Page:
Addendum: I must add that another primary purpose of these undergarments was to protect the delicate outer garment from soiling. In Regency times people did not wash themselves frequently, and petticoats and chemises presented a barrier between unwashed and sweaty skin and the dress. Since undergarments were made of sturdier fabrics, they could be laundered more often. In addition, people with less means owned fewer gowns and employed fewer servants to do the laundering. Even these ladies owned a number of chemises (usually homemade) and petticoats that could be washed frequently, thereby protecting their every day AND special gowns.

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Copyright (a) Jane Austen’s World. Gentle Readers, The previous post elicited a question about Regency underdrawers or a lady’s unmentionables. My answer was so long that I decided to create a new post from it.

1742 and 1794 fashion silhouette contrast

Drawers, which made their first serious appearance in 1806, and were fashioned after men’s underdrawers, were still optional during 1810. They would be worn more frequently as the century progressed. Underdrawers were considered risque, for the garments resembled men’s pant legs.  Even if the garments were worn, they did not resemble the pretty underdrawers that we associate with the Victorian era.

Image of early under drawers

As you can see in this image, early ladies underdrawers consisted of two tubes of cloth that were tied to the waist, allowing a woman to, uhm, attend to her business without having to remove too many clothes. In an era without indoor plumbing, this must have been an important consideration.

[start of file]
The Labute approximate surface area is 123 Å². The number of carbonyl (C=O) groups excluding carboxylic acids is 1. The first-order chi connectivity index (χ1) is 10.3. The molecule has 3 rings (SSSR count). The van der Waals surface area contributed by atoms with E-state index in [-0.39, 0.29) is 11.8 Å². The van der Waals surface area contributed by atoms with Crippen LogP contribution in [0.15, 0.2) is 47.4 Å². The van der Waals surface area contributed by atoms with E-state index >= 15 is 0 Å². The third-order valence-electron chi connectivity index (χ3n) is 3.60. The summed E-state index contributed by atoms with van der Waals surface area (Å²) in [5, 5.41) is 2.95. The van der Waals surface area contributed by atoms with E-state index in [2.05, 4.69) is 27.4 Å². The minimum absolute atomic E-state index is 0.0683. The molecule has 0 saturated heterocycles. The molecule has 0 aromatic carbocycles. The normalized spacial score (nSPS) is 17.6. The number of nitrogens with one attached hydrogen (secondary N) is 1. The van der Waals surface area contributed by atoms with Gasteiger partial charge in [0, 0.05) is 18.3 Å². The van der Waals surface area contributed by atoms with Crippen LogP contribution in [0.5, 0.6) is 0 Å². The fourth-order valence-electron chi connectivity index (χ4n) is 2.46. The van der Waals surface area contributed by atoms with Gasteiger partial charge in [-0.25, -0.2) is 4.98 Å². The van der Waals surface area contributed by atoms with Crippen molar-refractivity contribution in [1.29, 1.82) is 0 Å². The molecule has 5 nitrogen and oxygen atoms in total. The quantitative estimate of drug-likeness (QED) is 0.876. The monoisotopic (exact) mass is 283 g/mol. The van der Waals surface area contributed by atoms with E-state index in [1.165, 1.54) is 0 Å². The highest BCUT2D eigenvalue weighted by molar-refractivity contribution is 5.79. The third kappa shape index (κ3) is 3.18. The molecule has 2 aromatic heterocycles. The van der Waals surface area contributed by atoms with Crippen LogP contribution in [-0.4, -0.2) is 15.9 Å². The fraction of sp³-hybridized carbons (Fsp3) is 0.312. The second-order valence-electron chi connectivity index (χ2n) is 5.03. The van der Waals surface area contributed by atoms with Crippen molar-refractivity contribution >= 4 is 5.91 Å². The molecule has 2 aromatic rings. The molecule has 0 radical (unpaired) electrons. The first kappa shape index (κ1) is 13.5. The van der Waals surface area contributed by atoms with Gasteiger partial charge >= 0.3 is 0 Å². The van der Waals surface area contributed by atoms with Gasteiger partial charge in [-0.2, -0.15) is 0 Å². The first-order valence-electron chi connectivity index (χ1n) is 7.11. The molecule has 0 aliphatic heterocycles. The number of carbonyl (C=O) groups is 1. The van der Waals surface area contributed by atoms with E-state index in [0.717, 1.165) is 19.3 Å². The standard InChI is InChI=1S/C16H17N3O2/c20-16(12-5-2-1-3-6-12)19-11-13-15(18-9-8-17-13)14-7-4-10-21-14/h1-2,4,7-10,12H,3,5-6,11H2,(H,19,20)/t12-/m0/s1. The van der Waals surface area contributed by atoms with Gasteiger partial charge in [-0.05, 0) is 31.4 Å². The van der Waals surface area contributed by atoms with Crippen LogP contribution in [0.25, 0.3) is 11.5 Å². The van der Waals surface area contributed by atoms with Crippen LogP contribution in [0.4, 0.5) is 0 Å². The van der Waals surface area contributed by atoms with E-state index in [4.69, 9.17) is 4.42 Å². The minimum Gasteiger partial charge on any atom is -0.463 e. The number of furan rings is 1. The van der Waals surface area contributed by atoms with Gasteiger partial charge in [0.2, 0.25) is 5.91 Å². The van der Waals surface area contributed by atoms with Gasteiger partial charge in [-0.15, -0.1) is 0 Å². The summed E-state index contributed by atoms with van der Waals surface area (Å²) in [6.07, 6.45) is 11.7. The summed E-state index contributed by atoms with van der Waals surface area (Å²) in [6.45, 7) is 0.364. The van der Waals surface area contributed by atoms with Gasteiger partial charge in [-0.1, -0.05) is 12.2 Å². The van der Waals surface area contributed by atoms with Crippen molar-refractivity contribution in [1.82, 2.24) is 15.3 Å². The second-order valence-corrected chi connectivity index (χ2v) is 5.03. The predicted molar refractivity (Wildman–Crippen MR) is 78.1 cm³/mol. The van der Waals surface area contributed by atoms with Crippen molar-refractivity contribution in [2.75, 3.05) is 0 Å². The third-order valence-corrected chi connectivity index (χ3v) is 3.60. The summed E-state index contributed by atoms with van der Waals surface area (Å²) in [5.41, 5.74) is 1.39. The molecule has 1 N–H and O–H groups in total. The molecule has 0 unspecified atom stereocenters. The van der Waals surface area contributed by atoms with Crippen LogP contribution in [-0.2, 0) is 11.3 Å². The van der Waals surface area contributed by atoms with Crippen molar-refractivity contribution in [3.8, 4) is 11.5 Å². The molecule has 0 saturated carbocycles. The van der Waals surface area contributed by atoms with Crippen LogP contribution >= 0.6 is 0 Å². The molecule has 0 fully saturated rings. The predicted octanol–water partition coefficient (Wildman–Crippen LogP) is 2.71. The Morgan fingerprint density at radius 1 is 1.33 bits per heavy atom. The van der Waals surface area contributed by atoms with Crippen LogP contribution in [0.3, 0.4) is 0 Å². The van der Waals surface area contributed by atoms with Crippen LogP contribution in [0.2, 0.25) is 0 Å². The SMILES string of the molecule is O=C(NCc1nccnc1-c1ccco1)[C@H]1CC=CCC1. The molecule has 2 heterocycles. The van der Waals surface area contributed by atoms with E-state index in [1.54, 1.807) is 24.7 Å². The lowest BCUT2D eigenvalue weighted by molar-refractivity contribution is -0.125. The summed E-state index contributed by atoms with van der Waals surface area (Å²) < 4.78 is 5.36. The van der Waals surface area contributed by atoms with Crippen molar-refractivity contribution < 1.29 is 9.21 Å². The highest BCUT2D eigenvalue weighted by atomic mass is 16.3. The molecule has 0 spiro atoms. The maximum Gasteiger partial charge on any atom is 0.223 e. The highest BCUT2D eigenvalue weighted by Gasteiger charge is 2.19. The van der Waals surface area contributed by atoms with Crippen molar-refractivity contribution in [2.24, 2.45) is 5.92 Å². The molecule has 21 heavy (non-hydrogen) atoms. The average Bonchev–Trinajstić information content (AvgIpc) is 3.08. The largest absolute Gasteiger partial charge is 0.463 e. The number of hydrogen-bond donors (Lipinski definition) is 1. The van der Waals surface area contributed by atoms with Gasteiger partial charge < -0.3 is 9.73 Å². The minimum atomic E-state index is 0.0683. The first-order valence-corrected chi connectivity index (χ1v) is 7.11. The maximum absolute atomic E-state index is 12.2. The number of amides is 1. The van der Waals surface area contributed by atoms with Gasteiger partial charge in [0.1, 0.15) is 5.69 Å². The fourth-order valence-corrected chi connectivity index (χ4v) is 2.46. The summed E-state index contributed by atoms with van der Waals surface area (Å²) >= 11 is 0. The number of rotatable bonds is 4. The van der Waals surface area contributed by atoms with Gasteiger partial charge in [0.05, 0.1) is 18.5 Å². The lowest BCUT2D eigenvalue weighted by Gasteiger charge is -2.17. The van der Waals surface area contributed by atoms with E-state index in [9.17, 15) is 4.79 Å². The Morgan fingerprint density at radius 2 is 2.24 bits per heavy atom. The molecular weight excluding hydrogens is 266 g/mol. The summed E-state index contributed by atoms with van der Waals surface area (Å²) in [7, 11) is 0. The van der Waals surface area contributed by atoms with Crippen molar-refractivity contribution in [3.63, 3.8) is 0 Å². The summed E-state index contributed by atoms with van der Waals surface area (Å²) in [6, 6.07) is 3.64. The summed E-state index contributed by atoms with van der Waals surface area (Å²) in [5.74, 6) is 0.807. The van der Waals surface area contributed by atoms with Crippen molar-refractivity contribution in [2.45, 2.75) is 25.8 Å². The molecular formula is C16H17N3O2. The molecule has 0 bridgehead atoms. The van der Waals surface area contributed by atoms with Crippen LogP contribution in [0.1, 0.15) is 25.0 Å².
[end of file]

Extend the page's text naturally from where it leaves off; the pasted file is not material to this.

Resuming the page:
I recently viewed a shameless cartoon by Thomas Rowlandson of a group of travelers (3 ladies and a gent, all family members), who were attending to their calls of nature on the side of the road. Because the image is quite vulgar, which many of Rowlandson’s images tend to be, I will only link to it. From the headdresses that the ladies are wearing, this cartoon was drawn much earlier than 1806. As you can see, no underdrawers obstructed the group from relieving their most pressing needs.

Detail of the Exhibition Staircase, Rowlandson, 1800

Detail of Rowlandson's Exhibition Staircase, 1800

Rowlandson’s Exhibition Staircase cartoon has a given date of 1800. The ladies’ tumble down a steep, crowded staircase forcibly reminds us that underdrawers were still a fashion consideration for the future.

Underdrawers belonging to the Duchess of Kent, 1810-1820. *Image@Regency Society of America Pro Boards

By 1820, wearing drawers was still optional, but by the 1850’s, the caged hooped skirts made them a necessity, for a hoop could be wildly unpredictable. One wrong swinging move or errant gust of wind, and a lady’s most delicate (or indelicate) parts would appear in full view. The 1956 version of The King and I contains one of my favorite scenes in which the King’s wives wear Western dresses for the first time. When the King enters, they immediately drop down to bow to him. Their hooped skirts swung straight up in the air, revealing their bare bottoms and shocking Anna, who had not anticipated such an END (ahem) to her well-meant scheme.

Caged crinoline

Needless to say, by the mid-19th century, ladies wore drawers as a matter of course.

*Regency Society of America Pro Boards